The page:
Here’s Why Highway Speed Limits May Be A Thing Of The Past Soon

Posted highway speed limits have been slowly disappearing around the U.S. for years. Now, California may become the first state to have no speed limits at all on their highways. According to Green Car Reports, state senator John Moorlach proposed a bill that would be modeled after the famous Autobahn highway system in Germany.

For those who are unfamiliar with it, the Autobahn is a stretch of asphalt with no posted speed limit, that allows drivers to drive any a speed of their choosing.

USA Today reports that California is far from the only state with exceptionally high speed limits on their highways.

Seven other states — Idaho, Montana, Nevada, South Dakota, Texas, Utah, and Wyoming — are all home to highways with speed limits of 80 miles per hour. There is even a stretch of pavement in the state of Texas with a speed limit of 85.

The outlet goes on to explain the reason why governments across these states have been steadily increasing speed limits on their highways. The changes stem from advancements in technology, which make vehicles safer and more capable of handling top speeds. This, in combination with the decline in fuel prices across the U.S., causes drivers to care a little less about optimal fuel usage. This has resulted in people wanting – and needing – to drive faster.

The biggest obstacle the state of California faces are the complications involved in their high-speed rail project. The state, however, has proposed a much simpler and quicker solution to the problem — adding additional lanes to their highways, and then doing away with the speed limit altogether.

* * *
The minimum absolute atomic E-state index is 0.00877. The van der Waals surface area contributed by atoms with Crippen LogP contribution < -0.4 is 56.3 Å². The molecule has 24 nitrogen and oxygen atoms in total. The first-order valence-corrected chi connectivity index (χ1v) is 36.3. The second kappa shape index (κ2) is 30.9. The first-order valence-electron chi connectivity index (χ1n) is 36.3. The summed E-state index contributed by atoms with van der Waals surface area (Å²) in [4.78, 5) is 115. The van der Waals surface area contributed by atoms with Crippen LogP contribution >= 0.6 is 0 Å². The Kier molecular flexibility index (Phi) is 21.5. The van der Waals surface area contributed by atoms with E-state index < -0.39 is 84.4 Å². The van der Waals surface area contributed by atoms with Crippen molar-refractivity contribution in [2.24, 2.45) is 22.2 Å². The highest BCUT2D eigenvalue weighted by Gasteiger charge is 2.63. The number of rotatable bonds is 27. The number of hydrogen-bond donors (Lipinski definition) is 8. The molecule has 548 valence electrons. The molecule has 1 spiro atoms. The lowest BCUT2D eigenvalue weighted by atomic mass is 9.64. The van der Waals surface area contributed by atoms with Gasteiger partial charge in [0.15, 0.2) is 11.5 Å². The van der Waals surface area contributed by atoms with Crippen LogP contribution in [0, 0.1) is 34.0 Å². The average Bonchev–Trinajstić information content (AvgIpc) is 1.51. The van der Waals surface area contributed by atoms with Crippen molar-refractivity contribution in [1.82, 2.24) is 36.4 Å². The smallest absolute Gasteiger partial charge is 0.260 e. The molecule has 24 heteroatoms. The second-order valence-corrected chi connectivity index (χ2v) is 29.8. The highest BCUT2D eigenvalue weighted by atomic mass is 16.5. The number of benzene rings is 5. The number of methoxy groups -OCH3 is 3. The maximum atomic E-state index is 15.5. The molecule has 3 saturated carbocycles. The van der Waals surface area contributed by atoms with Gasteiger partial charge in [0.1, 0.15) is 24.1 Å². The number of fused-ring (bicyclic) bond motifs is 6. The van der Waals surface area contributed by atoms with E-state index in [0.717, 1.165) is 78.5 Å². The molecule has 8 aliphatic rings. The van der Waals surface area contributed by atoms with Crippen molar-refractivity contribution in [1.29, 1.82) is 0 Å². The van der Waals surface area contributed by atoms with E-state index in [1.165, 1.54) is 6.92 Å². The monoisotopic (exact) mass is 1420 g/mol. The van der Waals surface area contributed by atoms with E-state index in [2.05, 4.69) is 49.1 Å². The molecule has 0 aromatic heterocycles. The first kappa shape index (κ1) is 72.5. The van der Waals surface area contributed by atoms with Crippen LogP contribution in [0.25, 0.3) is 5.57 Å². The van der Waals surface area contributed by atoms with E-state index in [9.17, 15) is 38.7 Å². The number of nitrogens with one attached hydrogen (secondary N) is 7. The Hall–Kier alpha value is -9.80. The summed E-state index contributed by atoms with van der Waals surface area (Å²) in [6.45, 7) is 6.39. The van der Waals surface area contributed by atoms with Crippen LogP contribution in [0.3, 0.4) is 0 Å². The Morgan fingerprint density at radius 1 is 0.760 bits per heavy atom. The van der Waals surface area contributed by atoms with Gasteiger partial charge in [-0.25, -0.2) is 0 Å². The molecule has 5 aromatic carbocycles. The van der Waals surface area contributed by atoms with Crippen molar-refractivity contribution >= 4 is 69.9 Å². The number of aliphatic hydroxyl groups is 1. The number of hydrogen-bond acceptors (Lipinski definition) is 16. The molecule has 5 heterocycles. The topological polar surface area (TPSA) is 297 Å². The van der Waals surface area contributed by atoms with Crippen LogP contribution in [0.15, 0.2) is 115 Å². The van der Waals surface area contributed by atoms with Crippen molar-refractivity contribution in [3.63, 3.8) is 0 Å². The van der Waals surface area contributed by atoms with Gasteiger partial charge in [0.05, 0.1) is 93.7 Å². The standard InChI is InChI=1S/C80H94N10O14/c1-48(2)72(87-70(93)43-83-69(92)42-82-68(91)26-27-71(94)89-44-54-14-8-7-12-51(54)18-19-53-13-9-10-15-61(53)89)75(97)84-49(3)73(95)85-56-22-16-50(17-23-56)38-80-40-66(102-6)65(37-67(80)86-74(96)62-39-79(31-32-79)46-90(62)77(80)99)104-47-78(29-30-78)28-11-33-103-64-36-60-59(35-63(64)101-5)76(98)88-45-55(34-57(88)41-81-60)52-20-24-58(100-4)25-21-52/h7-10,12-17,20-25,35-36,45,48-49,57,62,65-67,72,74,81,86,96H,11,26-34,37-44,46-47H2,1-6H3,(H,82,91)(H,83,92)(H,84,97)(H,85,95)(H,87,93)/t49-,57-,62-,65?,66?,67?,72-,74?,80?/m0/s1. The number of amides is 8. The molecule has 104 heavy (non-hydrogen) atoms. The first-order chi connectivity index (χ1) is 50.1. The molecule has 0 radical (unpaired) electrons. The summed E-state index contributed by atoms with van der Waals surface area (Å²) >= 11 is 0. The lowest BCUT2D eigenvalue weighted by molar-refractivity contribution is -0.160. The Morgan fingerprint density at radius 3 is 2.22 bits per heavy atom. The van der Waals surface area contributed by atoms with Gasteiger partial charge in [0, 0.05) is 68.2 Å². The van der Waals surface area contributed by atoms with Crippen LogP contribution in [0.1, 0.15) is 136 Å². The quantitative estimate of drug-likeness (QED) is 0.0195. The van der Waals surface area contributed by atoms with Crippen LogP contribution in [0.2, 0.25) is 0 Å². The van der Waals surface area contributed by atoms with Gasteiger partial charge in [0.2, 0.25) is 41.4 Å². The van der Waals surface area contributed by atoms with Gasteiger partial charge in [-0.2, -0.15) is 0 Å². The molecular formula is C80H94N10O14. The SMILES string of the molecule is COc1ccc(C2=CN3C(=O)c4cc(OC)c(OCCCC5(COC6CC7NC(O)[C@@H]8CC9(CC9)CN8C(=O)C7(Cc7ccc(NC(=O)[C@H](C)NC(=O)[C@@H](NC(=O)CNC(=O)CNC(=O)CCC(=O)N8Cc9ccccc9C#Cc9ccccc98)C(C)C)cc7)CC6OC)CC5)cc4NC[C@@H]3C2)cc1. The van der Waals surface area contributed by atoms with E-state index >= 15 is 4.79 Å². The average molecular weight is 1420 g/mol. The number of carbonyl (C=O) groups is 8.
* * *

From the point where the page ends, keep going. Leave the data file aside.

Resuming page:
“If Sacramento is serious about allowing Californians to travel between Los Angeles and the Bay Area, and High-Speed Rail will take too long to build, let’s construct four additional lanes with no maximum speed limit to provide for high speed on a safe road,” Moorlach explained during a press release about the proposed solution. He went on to address concerns regarding the safety concerns of driving at such high speeds.

The state senator points out the fact that – according to a study conducted by the World Health Organization – Germany experiences a third of the traffic-related deaths (per every 100,000 people) compared to the United States.

“Bringing this practice to California would replace the need for a high-speed rail that all could use,” he added.

Experts connected to the Insurance Institute for Highway Safety do not necessarily agree with the state’s plans, as they do not think it is a safe solution. The other huge problem? Regardless of how high the posted speed limit is, drivers are notorious for driving faster. In a state with a posted highway speed limit of 80 miles per hour, it is not uncommon to see drivers pushing 90.